Herrn de la Cepede’s Naturgeschichte der Amphibien. v.1.
Weimar :Verlage des Industrie = Comptoir’s,1800-1802.
Nobel Prize Winning Tortoise Research!! (sort of…)
Last night Harvard University gave out the 21st annual Ig Nobel Prize. Whats that? Well, its a prize handed out by the group Improbable Research that “collect[s] (and sometimes conduct) improbable research. We publish a magazine called the Annals of Improbable Research, and we administer the Ig Nobel Prizes.” Improbable research is given the succinct definition, by the group itself, as research that “makes people laugh and then think.” Personally I can’t really think of a better type of research (you know.. unless one can cure my MS and/or make Zoya live healthy and happy for the entirety of her, pre-defined by science, appropriate life span).
Anyway, the Ig Nobel prize is presented annually by their editorial board which is comprised of, fantastically, several Nobel Prize winners and a convicted felon. HA! Why does this matter to Tort-Time readers you ask? Well first off, I think it should matter to everyone because academia needs a sense of humor and I’m glad to know its out there, and second because this years winner clearly appreciated tortoises as much as we do! These fine folks won by asking the question (and doing the research) “when your Red Foot tortoise yawns, is it contagious?”.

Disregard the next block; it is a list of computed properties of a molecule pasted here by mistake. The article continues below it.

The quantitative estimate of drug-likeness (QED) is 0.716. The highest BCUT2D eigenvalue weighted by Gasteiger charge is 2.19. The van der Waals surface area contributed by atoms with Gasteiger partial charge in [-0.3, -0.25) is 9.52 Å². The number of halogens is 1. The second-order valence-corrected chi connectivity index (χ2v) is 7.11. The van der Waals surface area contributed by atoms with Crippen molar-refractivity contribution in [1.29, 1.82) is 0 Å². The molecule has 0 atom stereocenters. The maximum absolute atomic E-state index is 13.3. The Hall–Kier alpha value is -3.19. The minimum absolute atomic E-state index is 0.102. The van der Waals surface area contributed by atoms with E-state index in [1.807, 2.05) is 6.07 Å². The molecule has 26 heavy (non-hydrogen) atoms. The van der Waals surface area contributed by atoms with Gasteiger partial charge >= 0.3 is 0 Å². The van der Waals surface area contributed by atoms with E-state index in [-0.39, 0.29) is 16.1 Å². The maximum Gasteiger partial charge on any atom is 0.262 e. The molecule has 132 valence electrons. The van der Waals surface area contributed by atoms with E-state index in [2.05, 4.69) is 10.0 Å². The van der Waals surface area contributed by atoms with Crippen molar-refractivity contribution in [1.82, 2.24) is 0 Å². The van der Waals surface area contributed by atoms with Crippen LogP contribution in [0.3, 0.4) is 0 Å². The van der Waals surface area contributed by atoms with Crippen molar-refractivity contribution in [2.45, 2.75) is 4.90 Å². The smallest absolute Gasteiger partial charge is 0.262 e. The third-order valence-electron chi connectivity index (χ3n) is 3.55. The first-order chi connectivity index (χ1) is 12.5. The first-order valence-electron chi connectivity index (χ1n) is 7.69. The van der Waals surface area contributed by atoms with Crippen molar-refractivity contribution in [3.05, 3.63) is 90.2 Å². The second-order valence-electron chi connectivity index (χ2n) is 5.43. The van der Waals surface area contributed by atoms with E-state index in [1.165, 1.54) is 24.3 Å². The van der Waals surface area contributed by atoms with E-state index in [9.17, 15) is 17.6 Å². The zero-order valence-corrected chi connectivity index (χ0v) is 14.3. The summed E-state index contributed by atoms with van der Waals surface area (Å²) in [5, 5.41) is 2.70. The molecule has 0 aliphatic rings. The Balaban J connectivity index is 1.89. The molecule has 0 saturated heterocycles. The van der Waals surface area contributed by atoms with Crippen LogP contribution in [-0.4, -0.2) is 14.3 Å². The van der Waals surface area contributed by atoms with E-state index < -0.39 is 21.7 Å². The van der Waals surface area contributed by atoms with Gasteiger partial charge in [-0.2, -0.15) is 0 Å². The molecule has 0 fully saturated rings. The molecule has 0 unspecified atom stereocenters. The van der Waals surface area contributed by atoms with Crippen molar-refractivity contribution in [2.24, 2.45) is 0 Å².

Anna Wilkinson, from the University of Lincoln, and colleagues took home the physiology prize for their study examing whether the red-footed tortoise exhibits contagious yawning. They worked hard for it, too. Wilkinson says it took about six months to train Alexandra, one of the tortoises, to yawn on command. Then they looked at whether six other tortoises yawned after she did. No dice.
The results didn’t surprise the team. While animals from fish to birds to lions yawn, the only ones known to be susceptible to contagious yawning are humans and “higher primates.” The thinking is that the phenomenon is a result of empathy, or inferring how others are feeling. Wilkinson says the findings lend weight to this idea. “It suggests that a relatively high level mechanism may be controlling the behavior.”
So not to worry, your other torties are safe from your early risers yawns! And more importantly, lets stop blaming our torts for our yawns and lethargy. We can only blame this one on our need to stay up all night reading tumblr posts and looking at cute animal pictures online…. Or maybe we need our own UVB light now that the days are shorter.
There were some pretty fabulous winners in other categories that aren’t so relevant here, but I’d check them out if you get a chance.